Woloschak said that the problem of mixed marriages refers to marriages between Orthodox and non-Orthodox. Not allowing them is a problem for the American churches, but the older churches, such as the Greek Church, opposed any change. In a bit of diplomacy, an accommodation is that they will be allowed where “economia,” meaning ‘the running of the household’ requires it.
She said one take-away for her was that “the third-world churches were actually running the theological agenda.”
The Hierarchs released doves, symbols of the Holy Spirit, at the end of the Council.
“The most important thing is that it happened,” Woloschak said. “It’s been planned since 1920. Councils are now expected every seven to 10 years to renew counciliar action to function as one across the globe.” She said that in places such as America where cities may have churches of more than one tradition present, the goal is to gradually consolidate the number of bishops so as to reduce their competition. She said it may come down to “a process of dying out and seeing who’s left standing.”
She said the Council also condemned “fundamentalism” but did not define what fundamentalism is.
She said Russia now is saying it does not recognize the statements of the Council, which, of course, is a position it set up for itself by declining to attend.
Woloschak’s report showed the fractured state of the Orthodox churches, despite their spiritual fortitude, endurance and their mutual respect, and that their hope for coordinating their presence in the world faces decades more work.
Fr. Fogarty said the position of the Catholic Church, which particularly under Pope John Paul II, actively sought to overcome differences with the Orthodox, is that no church should change its doctrine while in dialogue with another church. He noted that at Vatican II, the Catholic Church only recognized one other church, the Orthodox, as a church. Both churches recognize seven sacraments and apostolic succession, he said. He noted that the Orthodox sent representatives to Vatican II, from the Russian Church, at a time when Krushchev was trying to influence Western pressure on Berlin.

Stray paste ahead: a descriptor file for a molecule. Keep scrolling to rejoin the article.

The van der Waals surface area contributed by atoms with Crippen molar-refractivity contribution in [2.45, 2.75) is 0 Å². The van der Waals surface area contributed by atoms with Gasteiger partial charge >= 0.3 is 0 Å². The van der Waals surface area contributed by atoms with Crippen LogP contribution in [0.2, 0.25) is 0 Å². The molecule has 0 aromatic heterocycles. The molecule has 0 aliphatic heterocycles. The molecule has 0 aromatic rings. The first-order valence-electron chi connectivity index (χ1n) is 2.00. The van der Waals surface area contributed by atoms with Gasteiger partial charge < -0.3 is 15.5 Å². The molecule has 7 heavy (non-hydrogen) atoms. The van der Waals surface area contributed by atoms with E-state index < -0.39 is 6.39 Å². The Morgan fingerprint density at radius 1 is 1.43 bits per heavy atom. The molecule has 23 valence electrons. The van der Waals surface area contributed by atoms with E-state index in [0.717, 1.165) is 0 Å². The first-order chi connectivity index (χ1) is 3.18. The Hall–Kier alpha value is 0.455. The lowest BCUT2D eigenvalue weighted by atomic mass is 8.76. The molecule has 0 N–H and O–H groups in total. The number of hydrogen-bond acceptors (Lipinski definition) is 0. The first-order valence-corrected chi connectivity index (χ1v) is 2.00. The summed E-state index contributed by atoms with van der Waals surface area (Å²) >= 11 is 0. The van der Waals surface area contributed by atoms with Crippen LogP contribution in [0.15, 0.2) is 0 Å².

As a gesture of conciliation, the head of St. Andrew, the patriarch of Contantinople, which was stolen by Crusaders, was returned to the Greek Orthodox Church at Patros in 1964 by Pope Pius VI. Since 1471 it had been in St. Peter’s in Rome. “It was a peace gesture,” Fr. Fogarty said. “John Paul II would do anything to get an opening to the Orthodox. He talked in an encyclical, speaking in generalities, about reopening the primacy of Peter. The main difference is over the role of the pope.”
“We’ve had separate lives,” said Fr. Holet, “and we are trying to put Humpty-Dumpty back together again. It’s something we can’t do, but the Holy Spirit can. This movement is a movement of God.”
Woloschak said the differences between the Orthodox and Catholics are about theology, but the differences among the Orthodox are about the politics of their countries. She said Russia’s motivation not to go to the council was that the council would end up showing that Moscow is not the “Third Realm,” the third Rome (as Constantinople was the second Rome) and thus its claims to be the most important of the Orthodox churches would be diminished.
“There’s lots of consultation going on between the Catholic and Orthodox Churches,” she said, “at many levels, but we’re not working on being united. The long term goal of the Orthodox is to be one church. The U.S. church is making the most progress in this.”
A parishioner from St. Nicholas noted, “This church is a good example of that—getting past ethnic identity in the national churches and ‘melding’ them. It’s a model for unifying Orthodoxy.” His implication seemed to be that the step after that would be to unite with the Latin church.
Fr. Holet said that people need to be able to worship in the language they know. He noted that Mass is said in Spanish at the Church of the Incarnation in Charlottesville.
“Our liturgy is identical in all Orthodox churches,” he pointed out.
Yet another commonality with Catholicism.